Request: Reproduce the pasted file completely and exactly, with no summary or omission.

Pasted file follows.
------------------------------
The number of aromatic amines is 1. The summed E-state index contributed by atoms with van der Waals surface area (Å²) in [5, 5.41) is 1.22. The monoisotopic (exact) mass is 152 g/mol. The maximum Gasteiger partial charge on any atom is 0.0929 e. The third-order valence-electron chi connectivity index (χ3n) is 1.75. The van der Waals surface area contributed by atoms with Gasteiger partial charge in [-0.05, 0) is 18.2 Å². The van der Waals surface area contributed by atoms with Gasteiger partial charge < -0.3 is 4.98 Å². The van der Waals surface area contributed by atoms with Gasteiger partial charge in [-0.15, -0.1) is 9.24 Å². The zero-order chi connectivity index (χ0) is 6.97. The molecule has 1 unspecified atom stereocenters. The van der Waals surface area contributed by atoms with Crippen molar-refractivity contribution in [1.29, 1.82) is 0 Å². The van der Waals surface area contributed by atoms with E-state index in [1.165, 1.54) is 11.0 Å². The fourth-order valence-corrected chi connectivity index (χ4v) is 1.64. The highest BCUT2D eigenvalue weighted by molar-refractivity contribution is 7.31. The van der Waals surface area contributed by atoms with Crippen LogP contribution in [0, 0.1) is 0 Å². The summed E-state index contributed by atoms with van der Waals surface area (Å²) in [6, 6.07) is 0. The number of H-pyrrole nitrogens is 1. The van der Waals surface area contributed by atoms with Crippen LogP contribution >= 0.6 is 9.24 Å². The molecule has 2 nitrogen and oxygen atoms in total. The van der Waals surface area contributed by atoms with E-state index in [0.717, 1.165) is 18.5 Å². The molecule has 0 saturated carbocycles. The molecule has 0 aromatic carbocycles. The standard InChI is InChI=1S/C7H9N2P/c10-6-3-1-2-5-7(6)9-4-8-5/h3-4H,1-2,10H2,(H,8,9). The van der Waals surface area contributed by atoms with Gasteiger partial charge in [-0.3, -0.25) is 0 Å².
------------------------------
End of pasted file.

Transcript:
The number of aromatic amines is 1. The summed E-state index contributed by atoms with van der Waals surface area (Å²) in [5, 5.41) is 1.22. The monoisotopic (exact) mass is 152 g/mol. The maximum Gasteiger partial charge on any atom is 0.0929 e. The third-order valence-electron chi connectivity index (χ3n) is 1.75. The van der Waals surface area contributed by atoms with Gasteiger partial charge in [-0.05, 0) is 18.2 Å². The van der Waals surface area contributed by atoms with Gasteiger partial charge < -0.3 is 4.98 Å². The van der Waals surface area contributed by atoms with Gasteiger partial charge in [-0.15, -0.1) is 9.24 Å². The zero-order chi connectivity index (χ0) is 6.97. The molecule has 1 unspecified atom stereocenters. The van der Waals surface area contributed by atoms with Crippen molar-refractivity contribution in [1.29, 1.82) is 0 Å². The van der Waals surface area contributed by atoms with E-state index in [1.165, 1.54) is 11.0 Å². The fourth-order valence-corrected chi connectivity index (χ4v) is 1.64. The highest BCUT2D eigenvalue weighted by molar-refractivity contribution is 7.31. The van der Waals surface area contributed by atoms with Crippen LogP contribution in [0, 0.1) is 0 Å². The summed E-state index contributed by atoms with van der Waals surface area (Å²) in [6, 6.07) is 0. The number of H-pyrrole nitrogens is 1. The van der Waals surface area contributed by atoms with Crippen LogP contribution >= 0.6 is 9.24 Å². The molecule has 2 nitrogen and oxygen atoms in total. The van der Waals surface area contributed by atoms with E-state index in [0.717, 1.165) is 18.5 Å². The molecule has 0 saturated carbocycles. The molecule has 0 aromatic carbocycles. The standard InChI is InChI=1S/C7H9N2P/c10-6-3-1-2-5-7(6)9-4-8-5/h3-4H,1-2,10H2,(H,8,9). The van der Waals surface area contributed by atoms with Gasteiger partial charge in [-0.3, -0.25) is 0 Å².